Bookmark   April 17, 2003 at 8:54PM
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ponderinstuff

I just wanted to say my above post is if you intended to approach the driver in front of the other kids. I think I may have misunderstood what you were saying.

I think if the meeting was held it could be beneficial. In my district that would only be done with my boss present, or the supervisor at the school. More people would be involved.

    Bookmark   April 17, 2003 at 9:02PM
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talley_sue_nyc

" If you did what you described above in front of a teen "

NONE of the coaching I was talking about had anything to do w/ happening in FRONT of anyone else.Except the talking to the bus driver, and I was focusing that this is a KINDERGARTENER, and that modeling for him the proper mannerism, tone of voice, and choice of words, and the specific request for help, would be beneficial.

Also, when you're in kindergarten (I've got one about to be), it can be very important and empowering to see that your parents will do battle for you, that they will intervene to protect you, and to enlist others to help you. Kgarten is kind of scary--EVERYBODY is bigger and smarter and faster and older than you. It feels nice to have an ally.

Of course I wouldn't do that in front of my teenager, or even necessarily by 3rd grader. Momma Bird's boy is in Kgarten.

I don't think it's a bad idea to tell a kid, as DLynn was told, "ignore them, because giving them a reaction only eggs them on." That's true. But STOPPING giving them a reaction isn't going to automatically make the bully stop, either. It MIGHT help, but it also might not.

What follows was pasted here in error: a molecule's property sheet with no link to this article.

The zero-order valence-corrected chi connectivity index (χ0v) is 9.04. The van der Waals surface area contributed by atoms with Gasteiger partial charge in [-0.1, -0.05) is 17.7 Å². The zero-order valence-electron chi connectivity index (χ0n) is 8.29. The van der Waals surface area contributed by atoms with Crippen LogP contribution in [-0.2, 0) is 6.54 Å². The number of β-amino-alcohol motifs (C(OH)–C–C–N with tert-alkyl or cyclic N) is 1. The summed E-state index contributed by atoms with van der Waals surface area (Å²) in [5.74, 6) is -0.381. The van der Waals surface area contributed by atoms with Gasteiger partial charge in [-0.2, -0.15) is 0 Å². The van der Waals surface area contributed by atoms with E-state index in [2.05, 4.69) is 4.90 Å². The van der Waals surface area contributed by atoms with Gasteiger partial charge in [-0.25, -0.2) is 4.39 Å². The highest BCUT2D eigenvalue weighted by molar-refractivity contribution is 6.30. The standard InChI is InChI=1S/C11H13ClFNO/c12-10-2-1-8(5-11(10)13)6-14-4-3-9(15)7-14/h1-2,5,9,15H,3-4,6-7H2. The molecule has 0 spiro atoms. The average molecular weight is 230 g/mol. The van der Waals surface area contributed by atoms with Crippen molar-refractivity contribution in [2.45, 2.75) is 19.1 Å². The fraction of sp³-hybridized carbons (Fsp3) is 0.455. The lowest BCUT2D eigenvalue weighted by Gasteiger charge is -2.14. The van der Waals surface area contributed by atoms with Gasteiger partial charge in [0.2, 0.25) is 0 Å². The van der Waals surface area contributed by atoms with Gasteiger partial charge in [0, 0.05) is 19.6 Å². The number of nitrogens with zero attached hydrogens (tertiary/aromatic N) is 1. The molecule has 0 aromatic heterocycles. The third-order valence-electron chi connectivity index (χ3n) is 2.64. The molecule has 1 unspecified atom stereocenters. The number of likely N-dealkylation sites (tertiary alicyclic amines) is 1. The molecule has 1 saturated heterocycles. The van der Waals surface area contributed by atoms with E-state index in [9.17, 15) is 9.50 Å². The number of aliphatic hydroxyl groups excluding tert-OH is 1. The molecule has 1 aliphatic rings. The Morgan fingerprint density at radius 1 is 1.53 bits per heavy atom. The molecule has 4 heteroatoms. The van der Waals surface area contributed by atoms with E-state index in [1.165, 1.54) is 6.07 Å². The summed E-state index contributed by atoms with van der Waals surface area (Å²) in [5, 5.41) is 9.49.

And to limit your assistance to such a simplistic point is not necessarily helpful. So many times I've seen or even heard people say that (my dad said it to ME!) and then they act as though they've just solved your problem, when in fact they HAVEN'T. My comments are influenced not by my years of experience as a teacher or bus driver or parent, but by my years of experience as a VICTIM of teasing and bullying.

    Bookmark   April 29, 2003 at 3:59PM
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missy1313

I am a playground aid for K-3 and my suggestion is to make an appointment to talk to the Principal ASAP and make them aware of the nasty boys attitude towards your son. Let them know that you are not excusing your sons behavior but you want him to feel safe at school. And this way your son knows he can tell you if he has trouble again instead of trying to deal with it himself. And if it happens every day you call the school every day.

    Bookmark   August 18, 2006 at 8:49AM
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bluesbarby

I have to agree with missy1313. Make an appt with the principal. If he doesn't know about the other kid you need to let him know.
My DD had a terrible time in 6th and 7th grade at her Private school. She was friends with the class outcast and so she was ostracized. She would come home every day crying. They called both girls all kinds of names. My doctor suggested getting her involved in group activities outside of school to make sure she had plenty of friends outside of school. We also spent alot of time talking about what happened each day - I had her write a dailey journal that we discussed together. Then I approached the principal on the qt where I pretty much threatened to make his life miserable if he didn't do something. He eventually organized a rather nice assembly where the entire school discussed calling people names, respect, etc - they hired well known psychologists etc. 8th grade was actually bearable for her but she got true vengence in HS because as my DH put it she turned into a swan.

    Bookmark   August 25, 2006 at 7:06PM